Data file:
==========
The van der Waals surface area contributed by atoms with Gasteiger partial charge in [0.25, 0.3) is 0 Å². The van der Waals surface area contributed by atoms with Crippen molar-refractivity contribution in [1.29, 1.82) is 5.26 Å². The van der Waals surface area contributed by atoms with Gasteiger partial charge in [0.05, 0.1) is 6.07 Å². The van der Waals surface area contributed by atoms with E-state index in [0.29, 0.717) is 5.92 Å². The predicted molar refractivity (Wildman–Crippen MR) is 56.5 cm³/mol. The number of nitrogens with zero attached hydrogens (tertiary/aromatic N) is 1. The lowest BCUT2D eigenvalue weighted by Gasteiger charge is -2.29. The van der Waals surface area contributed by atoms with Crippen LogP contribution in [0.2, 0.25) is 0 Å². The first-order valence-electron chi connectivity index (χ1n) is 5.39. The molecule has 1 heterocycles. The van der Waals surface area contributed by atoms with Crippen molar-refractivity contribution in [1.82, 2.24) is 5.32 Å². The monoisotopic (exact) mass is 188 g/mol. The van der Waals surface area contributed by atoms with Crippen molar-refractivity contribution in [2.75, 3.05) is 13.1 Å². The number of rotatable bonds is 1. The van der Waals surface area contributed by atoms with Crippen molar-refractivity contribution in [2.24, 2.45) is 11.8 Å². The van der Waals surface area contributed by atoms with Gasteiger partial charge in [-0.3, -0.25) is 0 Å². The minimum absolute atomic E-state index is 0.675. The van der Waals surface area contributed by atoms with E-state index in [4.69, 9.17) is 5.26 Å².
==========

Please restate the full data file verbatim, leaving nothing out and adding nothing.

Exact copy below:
The van der Waals surface area contributed by atoms with Gasteiger partial charge in [0.25, 0.3) is 0 Å². The van der Waals surface area contributed by atoms with Crippen molar-refractivity contribution in [1.29, 1.82) is 5.26 Å². The van der Waals surface area contributed by atoms with Gasteiger partial charge in [0.05, 0.1) is 6.07 Å². The van der Waals surface area contributed by atoms with E-state index in [0.29, 0.717) is 5.92 Å². The predicted molar refractivity (Wildman–Crippen MR) is 56.5 cm³/mol. The number of nitrogens with zero attached hydrogens (tertiary/aromatic N) is 1. The lowest BCUT2D eigenvalue weighted by Gasteiger charge is -2.29. The van der Waals surface area contributed by atoms with Crippen LogP contribution in [0.2, 0.25) is 0 Å². The first-order valence-electron chi connectivity index (χ1n) is 5.39. The molecule has 1 heterocycles. The van der Waals surface area contributed by atoms with Crippen molar-refractivity contribution in [1.82, 2.24) is 5.32 Å². The monoisotopic (exact) mass is 188 g/mol. The van der Waals surface area contributed by atoms with Crippen molar-refractivity contribution in [2.75, 3.05) is 13.1 Å². The number of rotatable bonds is 1. The van der Waals surface area contributed by atoms with Crippen molar-refractivity contribution in [2.24, 2.45) is 11.8 Å². The van der Waals surface area contributed by atoms with Gasteiger partial charge in [-0.3, -0.25) is 0 Å². The minimum absolute atomic E-state index is 0.675. The van der Waals surface area contributed by atoms with E-state index in [4.69, 9.17) is 5.26 Å².